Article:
'Viktor, are you not ashamed of yourself? With tomorrow's handshake you are going to become one with those who exhumed Imre Nagy's corpse in 1961 and buried it face down and tied up in an unmarked grave.'
After landing in Budapest, where streets across 11 districts had been shut down, Putin made for Heroes Square, where he honored the memory of Russian soldiers. Such an event was once unthinkable. In 1956, Soviet troops brutally repressed a popular uprising in occupied Hungary, killing up to 3,000. Once the Soviet Union lost control of Hungary's government in 1989, it was at Heroes Square that the nation collectively mourned their dead in public for the first time, and reburied former Prime Minister Imre Nagy who had been executed by the Soviets for treason in the wake of the uprising.
Orbán, then a 26-year-old liberal activist, gave an impassioned speech to the 100,000-strong crowd at the reburial, denouncing Communism and demanded that Soviet troops leave the country.
However according to a recent interview with the historian Gyula Kozák, the US ambassador at the time had been told that Russia had agreed to withdraw Soviet troops the day before — and this historic moment of defiance could also be considered the first opportunistic masterstroke of Orbán's career.
Orbán's popularity has plummeted in the polls since the fall, and civil opposition against him is growing. The evening before the Russian leader's visit, up to 3,000 people had marched against the perceived "Putinization" of Hungary under Orbán in an event entitled "Putin Nyet, Europe Yes". The protesters symbolically walked from Budapest's Keleti (Eastern) station to a stage at the Nyugati (Western) station, behind a truck blaring out The Beatles' Back in the USSR and Kraftwerk's Radioactivity. The protesters carried signs with such slogans as "Who wants Paks II? No One" and "Stop Putin".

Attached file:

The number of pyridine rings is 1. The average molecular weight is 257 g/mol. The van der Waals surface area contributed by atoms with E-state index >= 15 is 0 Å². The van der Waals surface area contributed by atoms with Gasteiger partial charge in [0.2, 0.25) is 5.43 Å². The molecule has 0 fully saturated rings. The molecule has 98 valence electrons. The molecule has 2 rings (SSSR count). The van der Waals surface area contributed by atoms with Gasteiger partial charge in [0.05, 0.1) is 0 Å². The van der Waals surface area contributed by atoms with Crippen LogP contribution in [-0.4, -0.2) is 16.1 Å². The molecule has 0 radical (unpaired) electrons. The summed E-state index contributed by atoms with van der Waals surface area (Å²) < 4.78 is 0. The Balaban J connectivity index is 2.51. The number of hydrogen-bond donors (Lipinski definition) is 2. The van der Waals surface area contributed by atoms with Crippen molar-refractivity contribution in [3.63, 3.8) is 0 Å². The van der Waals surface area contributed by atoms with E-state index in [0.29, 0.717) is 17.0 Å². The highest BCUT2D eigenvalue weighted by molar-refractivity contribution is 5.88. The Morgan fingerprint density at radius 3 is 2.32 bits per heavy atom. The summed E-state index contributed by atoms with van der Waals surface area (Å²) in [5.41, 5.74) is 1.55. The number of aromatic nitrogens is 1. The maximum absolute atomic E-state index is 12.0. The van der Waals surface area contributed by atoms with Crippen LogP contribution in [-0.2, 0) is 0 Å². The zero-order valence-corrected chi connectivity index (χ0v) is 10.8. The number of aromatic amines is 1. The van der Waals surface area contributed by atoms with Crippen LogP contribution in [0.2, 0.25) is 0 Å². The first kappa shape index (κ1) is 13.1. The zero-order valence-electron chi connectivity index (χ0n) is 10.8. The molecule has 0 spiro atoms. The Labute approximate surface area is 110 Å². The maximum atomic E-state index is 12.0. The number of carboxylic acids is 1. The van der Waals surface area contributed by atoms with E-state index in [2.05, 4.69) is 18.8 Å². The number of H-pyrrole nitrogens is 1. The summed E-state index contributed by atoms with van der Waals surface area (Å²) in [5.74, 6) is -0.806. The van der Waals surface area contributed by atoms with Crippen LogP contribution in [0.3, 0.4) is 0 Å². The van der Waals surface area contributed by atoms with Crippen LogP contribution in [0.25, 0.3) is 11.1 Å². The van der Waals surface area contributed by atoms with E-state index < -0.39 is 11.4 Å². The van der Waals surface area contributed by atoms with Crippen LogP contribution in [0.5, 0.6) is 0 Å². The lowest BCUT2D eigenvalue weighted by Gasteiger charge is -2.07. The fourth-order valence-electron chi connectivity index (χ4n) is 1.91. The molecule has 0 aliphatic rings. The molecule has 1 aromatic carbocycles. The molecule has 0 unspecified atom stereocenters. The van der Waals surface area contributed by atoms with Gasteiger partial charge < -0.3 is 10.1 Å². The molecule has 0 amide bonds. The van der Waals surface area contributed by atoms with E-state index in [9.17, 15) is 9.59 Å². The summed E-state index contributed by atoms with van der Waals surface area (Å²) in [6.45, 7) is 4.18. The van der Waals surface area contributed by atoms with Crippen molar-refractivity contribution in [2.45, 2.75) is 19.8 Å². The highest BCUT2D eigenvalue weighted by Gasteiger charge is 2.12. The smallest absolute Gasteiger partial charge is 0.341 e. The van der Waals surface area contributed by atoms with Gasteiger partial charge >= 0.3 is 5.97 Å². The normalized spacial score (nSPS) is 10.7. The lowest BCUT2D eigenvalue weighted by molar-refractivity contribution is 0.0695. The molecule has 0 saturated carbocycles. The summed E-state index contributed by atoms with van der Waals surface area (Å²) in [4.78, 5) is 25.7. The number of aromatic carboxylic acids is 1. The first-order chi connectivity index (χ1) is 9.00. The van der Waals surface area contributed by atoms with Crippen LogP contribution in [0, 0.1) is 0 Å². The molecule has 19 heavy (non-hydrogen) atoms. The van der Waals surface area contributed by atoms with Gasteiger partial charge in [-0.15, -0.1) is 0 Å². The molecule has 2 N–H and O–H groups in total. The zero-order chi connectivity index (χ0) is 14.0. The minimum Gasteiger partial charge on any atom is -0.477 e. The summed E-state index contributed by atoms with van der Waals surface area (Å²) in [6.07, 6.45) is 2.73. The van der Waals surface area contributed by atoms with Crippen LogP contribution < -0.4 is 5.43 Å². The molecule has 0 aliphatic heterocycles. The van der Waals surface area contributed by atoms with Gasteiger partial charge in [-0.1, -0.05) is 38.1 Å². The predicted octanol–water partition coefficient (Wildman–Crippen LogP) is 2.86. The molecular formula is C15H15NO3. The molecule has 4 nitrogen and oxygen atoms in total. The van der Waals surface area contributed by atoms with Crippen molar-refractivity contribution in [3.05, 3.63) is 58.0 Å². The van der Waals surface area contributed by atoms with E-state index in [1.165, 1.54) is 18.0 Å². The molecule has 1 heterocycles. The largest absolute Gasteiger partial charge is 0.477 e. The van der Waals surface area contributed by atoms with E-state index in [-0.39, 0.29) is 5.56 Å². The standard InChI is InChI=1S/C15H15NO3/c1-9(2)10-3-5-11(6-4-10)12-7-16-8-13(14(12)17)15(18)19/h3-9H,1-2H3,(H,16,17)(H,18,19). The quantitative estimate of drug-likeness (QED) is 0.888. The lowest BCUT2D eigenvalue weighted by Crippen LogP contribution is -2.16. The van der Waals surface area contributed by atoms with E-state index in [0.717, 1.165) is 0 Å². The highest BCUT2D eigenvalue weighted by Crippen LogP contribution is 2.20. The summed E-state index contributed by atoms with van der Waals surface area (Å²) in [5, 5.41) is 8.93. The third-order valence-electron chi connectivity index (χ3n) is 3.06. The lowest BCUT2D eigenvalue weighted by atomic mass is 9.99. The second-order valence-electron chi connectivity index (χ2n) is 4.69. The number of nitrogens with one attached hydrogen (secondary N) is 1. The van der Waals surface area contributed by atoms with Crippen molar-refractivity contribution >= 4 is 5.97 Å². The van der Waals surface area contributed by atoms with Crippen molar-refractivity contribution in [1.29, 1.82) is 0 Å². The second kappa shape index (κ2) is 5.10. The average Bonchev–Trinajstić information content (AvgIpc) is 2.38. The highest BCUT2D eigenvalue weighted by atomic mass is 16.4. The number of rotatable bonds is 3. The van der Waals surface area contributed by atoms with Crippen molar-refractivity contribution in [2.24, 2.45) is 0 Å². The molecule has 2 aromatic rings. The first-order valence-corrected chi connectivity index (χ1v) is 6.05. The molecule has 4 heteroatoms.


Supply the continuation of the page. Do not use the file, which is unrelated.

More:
Margaryta Rymarenko, one of several Ukrainians from Crimea who joined the march, spoke to the crowd from the podium.
"The price we pay for this is inconceivable to a European state, more than five thousand dead and more than a million homeless," Rymarenko said. "It's a great shame that we only started understanding our rights when they were being taken away from us."
Hungarian activist Márton Gulyás, himself a victim of the NGO crackdown that began in 2014, addressed Orbán directly. "Viktor, are you not ashamed of yourself? With tomorrow's handshake you are going to become one with those who exhumed Imre Nagy's corpse in 1961 and buried it face down and tied up in an unmarked grave."